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What to Expect from ACC's Global Attorney-Client Privilege Session

A ttorney-client privilege is a bumpy road for global in-house counsel. Laws vary between countries; protected information in one jurisdiction might not be protected in another. At the ACC Annual Meeting in Austin, Texas,  four attorney-client privilege experts will lead the "Choose Your Own Adventure: Global Attorney-Client Privilege" session. Inspired by the popular children's book series, the interactive session will provide a chance for attendees to guide the panel discussion on ways international legal teams can stay on top of the ever-evolving laws.

We spoke with panelist and ACC Associate General Counsel and Directory of Advocacy Mary Blatch about what adventures audience members can expect and the lessons they'll learn along the way.

ACC: The session you're leading on global attorney-client privilege will be a "Choose Your Own Adventure" type of panel. What should audience members expect?

Mary Blatch: "Choose Your Own Adventure" means we're going to let the audience choose the privacy topics that we address via polling in the ACC Annual Meeting app. So, they're going to get to hear about what they're most interested in.

ACC: What's the most common obstacle that in-house counsel who work at multinational companies face? And how can they resolve it?

Blatch: When it comes to global privacy, I think that the main obstacle is not being sure how privacy works in other jurisdictions and the tendency to assume that the rules in your jurisdiction will apply in other jurisdictions.

ACC: How can they stay up to date on those laws?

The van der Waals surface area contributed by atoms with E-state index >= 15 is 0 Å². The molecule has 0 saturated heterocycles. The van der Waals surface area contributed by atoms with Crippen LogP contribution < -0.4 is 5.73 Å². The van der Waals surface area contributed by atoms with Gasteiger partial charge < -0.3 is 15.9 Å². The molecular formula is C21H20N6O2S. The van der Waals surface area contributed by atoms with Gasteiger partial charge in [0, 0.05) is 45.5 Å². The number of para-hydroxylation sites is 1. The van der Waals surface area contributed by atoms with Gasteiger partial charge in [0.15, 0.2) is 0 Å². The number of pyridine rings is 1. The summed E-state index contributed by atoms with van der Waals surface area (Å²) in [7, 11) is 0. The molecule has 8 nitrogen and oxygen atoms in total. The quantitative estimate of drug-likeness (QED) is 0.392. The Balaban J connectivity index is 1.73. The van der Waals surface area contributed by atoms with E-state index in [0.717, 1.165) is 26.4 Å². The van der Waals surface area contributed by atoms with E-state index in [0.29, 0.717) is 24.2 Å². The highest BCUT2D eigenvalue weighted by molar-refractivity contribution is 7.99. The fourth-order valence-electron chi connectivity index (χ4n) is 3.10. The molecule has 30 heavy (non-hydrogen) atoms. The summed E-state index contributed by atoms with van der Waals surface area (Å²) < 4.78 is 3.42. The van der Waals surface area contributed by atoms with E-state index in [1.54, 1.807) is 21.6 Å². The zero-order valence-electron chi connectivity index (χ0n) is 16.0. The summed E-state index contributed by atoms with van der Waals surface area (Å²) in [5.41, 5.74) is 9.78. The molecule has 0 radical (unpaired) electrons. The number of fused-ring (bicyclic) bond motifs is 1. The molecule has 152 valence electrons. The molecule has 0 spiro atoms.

Blatch: That's a tough question. It's very difficult to stay abreast of this area. What I recommend for in-house counsel is to reach out to their international colleagues or outside counsel in those jurisdictions that they're concerned about.

ACC: On that note, what advice do you have for in-house counsel who must work with international counsel?

Blatch: It's important to make sure that your outside counsel understands the flow of information within your company so that they can properly advise you on privilege.

ACC: What's the number one rule that in-house counsel should keep in mind when dealing with attorney-client privilege cases internationally?

Blatch: Expect differences and don't make assumptions.

ACC: Is there anything else you'd like to add?

Blatch: We hope that this is as exciting as a privilege presentation can be.

Visit ACC's Annual Meeting page to sign up for the session and register for the meeting.

About the Author

Karmen Fox is the web content editor of ACC Docket.

The information in any resource collected in this virtual library should not be construed as legal advice or legal opinion on specific facts and should not be considered representative of the views of its authors, its sponsors, and/or ACC. These resources are not intended as a definitive statement on the subject addressed. Rather, they are intended to serve as a tool providing practical advice and references for the busy in-house practitioner and other readers.